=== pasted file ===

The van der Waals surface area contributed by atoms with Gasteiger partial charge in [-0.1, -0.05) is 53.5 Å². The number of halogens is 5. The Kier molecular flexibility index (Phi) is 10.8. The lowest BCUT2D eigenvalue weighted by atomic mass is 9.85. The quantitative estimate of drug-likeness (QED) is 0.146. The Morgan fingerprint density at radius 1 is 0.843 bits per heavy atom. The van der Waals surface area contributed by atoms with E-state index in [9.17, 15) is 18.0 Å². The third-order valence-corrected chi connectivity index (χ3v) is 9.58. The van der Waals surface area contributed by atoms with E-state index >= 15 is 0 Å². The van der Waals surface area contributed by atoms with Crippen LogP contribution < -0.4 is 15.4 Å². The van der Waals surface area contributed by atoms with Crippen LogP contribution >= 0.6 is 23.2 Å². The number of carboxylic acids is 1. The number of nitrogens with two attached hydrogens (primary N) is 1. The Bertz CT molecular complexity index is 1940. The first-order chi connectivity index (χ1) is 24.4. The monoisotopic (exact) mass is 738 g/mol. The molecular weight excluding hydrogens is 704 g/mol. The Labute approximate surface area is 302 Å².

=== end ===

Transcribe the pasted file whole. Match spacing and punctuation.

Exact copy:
The van der Waals surface area contributed by atoms with Gasteiger partial charge in [-0.1, -0.05) is 53.5 Å². The number of halogens is 5. The Kier molecular flexibility index (Phi) is 10.8. The lowest BCUT2D eigenvalue weighted by atomic mass is 9.85. The quantitative estimate of drug-likeness (QED) is 0.146. The Morgan fingerprint density at radius 1 is 0.843 bits per heavy atom. The van der Waals surface area contributed by atoms with E-state index in [9.17, 15) is 18.0 Å². The third-order valence-corrected chi connectivity index (χ3v) is 9.58. The van der Waals surface area contributed by atoms with E-state index >= 15 is 0 Å². The van der Waals surface area contributed by atoms with Crippen LogP contribution < -0.4 is 15.4 Å². The van der Waals surface area contributed by atoms with Crippen LogP contribution >= 0.6 is 23.2 Å². The number of carboxylic acids is 1. The number of nitrogens with two attached hydrogens (primary N) is 1. The Bertz CT molecular complexity index is 1940. The first-order chi connectivity index (χ1) is 24.4. The monoisotopic (exact) mass is 738 g/mol. The molecular weight excluding hydrogens is 704 g/mol. The Labute approximate surface area is 302 Å².